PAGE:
Peter Berndt felt he was ready. "I now have the choice," he told his American adoptive parents, Tom and Becky Patterson. And so last Aug. 10, 19 months after his sudden defection from the East German swim team, Berndt and the four members of his new family traveled from their Birmingham home to the easternmost prong of West Germany. They drove east until the road ended, then trudged across a potato field to an obelisk painted in the yellow, red and black of both German flags. The obelisk bore a sign that read DEUTSCHE DEMO-KRATISCHE REPUBLIK—German Democratic Republic. They were at the East German border.
Berndt and the Pattersons strode past the sign, going 25 yards onto East German soil until they reached a 12-foot-high chain link fence. A shorter fence stood beyond it, and 300 yards farther rose a guard tower. "Peter didn't say much," recalls Tom Patterson. All five glanced back at the rolling West German farmland, the red roofs of a village and the steeple of a church. It was a Sunday. Three days later would be the 25th anniversary of the Berlin Wall, a structure Berndt had often seen while living in his native Potsdam, a suburb of Berlin.
Out of curiosity Berndt threw a handful of coins at the fence. It was not electrified. "They're brought up believing the security is airtight at every inch of the border," says Tom. "But here we were on East German soil and it all seemed very tranquil." After a few long and tense moments, the 23-year-old Berndt flashed the smile that has served him so well in America. "So where's the action?" he asked. April Patterson, 16, took out her camera and posed Berndt with his arm around the obelisk. With that, he and the Pattersons turned and headed back to the West.
Last Friday morning Berndt sat in the bleachers at the Justus Aquatics Center in Orlando, Fla. He sat just a few feet—and yet thousands of miles—away from the eight-member East German team competing in the U.S. Swimming Open. "It is difficult," Berndt said. "I would love to talk to them, not to tell them how good it is to defect but just to find out how they are. But I'm trying not to bring them into some embarrassing situation."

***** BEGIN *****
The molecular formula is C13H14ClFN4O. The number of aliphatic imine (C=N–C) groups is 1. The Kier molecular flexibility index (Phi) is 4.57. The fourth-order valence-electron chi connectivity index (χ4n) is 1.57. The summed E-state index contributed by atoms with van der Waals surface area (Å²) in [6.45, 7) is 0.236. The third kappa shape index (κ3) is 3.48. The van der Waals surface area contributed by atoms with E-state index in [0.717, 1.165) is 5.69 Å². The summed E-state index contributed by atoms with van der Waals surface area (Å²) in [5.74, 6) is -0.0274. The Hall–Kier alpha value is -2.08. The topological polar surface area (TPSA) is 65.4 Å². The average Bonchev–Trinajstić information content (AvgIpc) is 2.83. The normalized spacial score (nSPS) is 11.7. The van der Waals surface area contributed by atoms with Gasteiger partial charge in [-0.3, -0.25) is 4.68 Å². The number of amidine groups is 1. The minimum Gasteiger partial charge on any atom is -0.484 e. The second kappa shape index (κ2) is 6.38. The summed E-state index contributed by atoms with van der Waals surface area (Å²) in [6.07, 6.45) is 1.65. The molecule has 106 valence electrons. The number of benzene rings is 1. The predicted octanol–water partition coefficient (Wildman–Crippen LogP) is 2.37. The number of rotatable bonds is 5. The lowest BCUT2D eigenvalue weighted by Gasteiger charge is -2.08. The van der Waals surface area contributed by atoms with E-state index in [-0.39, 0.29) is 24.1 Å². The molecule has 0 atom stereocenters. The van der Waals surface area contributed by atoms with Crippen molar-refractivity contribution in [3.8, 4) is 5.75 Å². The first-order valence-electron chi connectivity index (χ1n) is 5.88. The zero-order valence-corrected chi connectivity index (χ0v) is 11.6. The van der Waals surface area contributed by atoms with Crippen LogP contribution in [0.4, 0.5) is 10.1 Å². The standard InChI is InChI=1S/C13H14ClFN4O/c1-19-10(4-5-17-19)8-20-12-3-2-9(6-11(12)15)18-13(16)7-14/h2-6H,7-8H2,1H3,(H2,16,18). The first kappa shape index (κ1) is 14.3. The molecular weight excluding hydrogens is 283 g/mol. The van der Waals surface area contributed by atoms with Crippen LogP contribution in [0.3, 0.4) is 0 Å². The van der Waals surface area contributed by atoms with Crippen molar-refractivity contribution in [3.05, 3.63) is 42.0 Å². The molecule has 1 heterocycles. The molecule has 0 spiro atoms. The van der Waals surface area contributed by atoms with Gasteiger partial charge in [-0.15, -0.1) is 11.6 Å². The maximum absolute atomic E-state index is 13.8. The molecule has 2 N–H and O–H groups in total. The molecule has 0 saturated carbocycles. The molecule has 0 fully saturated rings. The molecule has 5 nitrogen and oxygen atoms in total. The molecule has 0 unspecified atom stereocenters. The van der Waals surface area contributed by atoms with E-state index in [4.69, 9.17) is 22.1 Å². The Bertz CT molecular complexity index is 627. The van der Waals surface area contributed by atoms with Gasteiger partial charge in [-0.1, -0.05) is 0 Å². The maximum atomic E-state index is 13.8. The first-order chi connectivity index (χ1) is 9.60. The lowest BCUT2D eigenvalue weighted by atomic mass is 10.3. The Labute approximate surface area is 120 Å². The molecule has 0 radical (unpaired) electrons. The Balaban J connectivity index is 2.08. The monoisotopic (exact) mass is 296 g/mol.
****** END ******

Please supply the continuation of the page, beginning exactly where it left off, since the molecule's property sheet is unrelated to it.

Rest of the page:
Berndt had bumped into his old teammates the day before in a shopping mall, and neither he nor they had said a word. In the bleachers the East German swimmers acted as if Berndt didn't exist—although a few sneaked glances at him. "They are probably advised to avoid me," he said. "It's something I expected. It is part of being a defector and a deserter. You can't expect people to hug you for that."
Berndt, a former lieutenant in the G.D.R. army, had not seen his ex-teammates since walking away from them at the airport in Oklahoma City on the way home from the 1985 U.S. Swimming International in Fayetteville, Ark. (SI, Jan. 21, 1985). Before defecting—a swift, apolitical decision he still can't fully explain—he had been East Germany's preeminent male swimmer; he is still the only East German male to have set a world record in the last decade. But just as his 400-meter individual medley mark from 1984 has been replaced in the record book, so has he been eradicated from memory by the East Germans. Last week Wolfgang Richter, the G.D.R.'s team leader in Orlando, pronounced Berndt a deserter and would say no more about him. His swimmers, when asked to comment on their former friend, merely shook their heads.
The meet itself was a rematch of sorts between U.S. swimmers and some of the East Germans who had swept up so many gold medals at last summer's world championships in Madrid. This time the flipper was on the other foot: Young U.S. prospects such as freestyler-individual medleyist Janet Evans, 15, of Placentia, Calif., and backstroker Beth Barr, 14, of Pensacola, Fla., took the measure of such veteran East German stars as Astrid Strauss and Kristin Otto. Evans, all of 5'3½" and 90 pounds, took a rather timid glance at the 6'1" Strauss before the women's 400 free but then outkicked both her and Florida sophomore Tami Bruce to win in 4:11.06, a personal best by more than four seconds. Evans then lowered her PR in the 400 IM by nearly five seconds to 4:45.81, winning that event by 25 feet, and the 800 free in 8:32.85, another personal best. "I've been growing a lot," said Evans, who has added three inches and 10 pounds in the last year. In all, the clearly tired and under-prepared East Germans won just one event. Only Silke H‚Äö√†√∂‚Äö√†√árner, flu-ridden but game, came through, taking the 100-meter breaststroke in 1:10.40.